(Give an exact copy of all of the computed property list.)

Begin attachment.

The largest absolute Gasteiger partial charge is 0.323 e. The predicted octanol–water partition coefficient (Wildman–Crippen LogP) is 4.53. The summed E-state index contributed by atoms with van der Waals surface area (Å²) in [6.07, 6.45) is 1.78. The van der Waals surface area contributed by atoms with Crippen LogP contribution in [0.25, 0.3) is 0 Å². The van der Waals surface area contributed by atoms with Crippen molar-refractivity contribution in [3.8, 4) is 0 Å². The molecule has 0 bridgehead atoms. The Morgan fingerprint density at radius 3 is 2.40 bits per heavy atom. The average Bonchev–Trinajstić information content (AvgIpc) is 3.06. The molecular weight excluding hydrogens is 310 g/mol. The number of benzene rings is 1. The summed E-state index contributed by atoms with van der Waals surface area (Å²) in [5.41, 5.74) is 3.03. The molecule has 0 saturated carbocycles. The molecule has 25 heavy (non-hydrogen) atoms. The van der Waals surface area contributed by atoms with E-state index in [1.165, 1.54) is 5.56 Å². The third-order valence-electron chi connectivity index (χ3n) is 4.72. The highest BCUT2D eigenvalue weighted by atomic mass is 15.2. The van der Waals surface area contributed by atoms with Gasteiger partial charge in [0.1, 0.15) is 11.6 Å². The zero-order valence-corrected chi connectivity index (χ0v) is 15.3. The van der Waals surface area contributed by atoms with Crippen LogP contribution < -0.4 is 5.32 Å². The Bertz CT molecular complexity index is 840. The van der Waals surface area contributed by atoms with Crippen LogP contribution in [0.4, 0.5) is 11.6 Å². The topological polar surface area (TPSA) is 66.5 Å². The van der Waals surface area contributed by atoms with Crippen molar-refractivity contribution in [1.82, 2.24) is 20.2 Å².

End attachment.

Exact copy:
The largest absolute Gasteiger partial charge is 0.323 e. The predicted octanol–water partition coefficient (Wildman–Crippen LogP) is 4.53. The summed E-state index contributed by atoms with van der Waals surface area (Å²) in [6.07, 6.45) is 1.78. The van der Waals surface area contributed by atoms with Crippen LogP contribution in [0.25, 0.3) is 0 Å². The van der Waals surface area contributed by atoms with Crippen molar-refractivity contribution in [3.8, 4) is 0 Å². The molecule has 0 bridgehead atoms. The Morgan fingerprint density at radius 3 is 2.40 bits per heavy atom. The average Bonchev–Trinajstić information content (AvgIpc) is 3.06. The molecular weight excluding hydrogens is 310 g/mol. The number of benzene rings is 1. The summed E-state index contributed by atoms with van der Waals surface area (Å²) in [5.41, 5.74) is 3.03. The molecule has 0 saturated carbocycles. The molecule has 25 heavy (non-hydrogen) atoms. The van der Waals surface area contributed by atoms with E-state index in [1.165, 1.54) is 5.56 Å². The third-order valence-electron chi connectivity index (χ3n) is 4.72. The highest BCUT2D eigenvalue weighted by atomic mass is 15.2. The van der Waals surface area contributed by atoms with Gasteiger partial charge in [0.1, 0.15) is 11.6 Å². The zero-order valence-corrected chi connectivity index (χ0v) is 15.3. The van der Waals surface area contributed by atoms with Crippen LogP contribution < -0.4 is 5.32 Å². The Bertz CT molecular complexity index is 840. The van der Waals surface area contributed by atoms with Crippen LogP contribution in [0.4, 0.5) is 11.6 Å². The topological polar surface area (TPSA) is 66.5 Å². The van der Waals surface area contributed by atoms with Crippen molar-refractivity contribution in [1.82, 2.24) is 20.2 Å².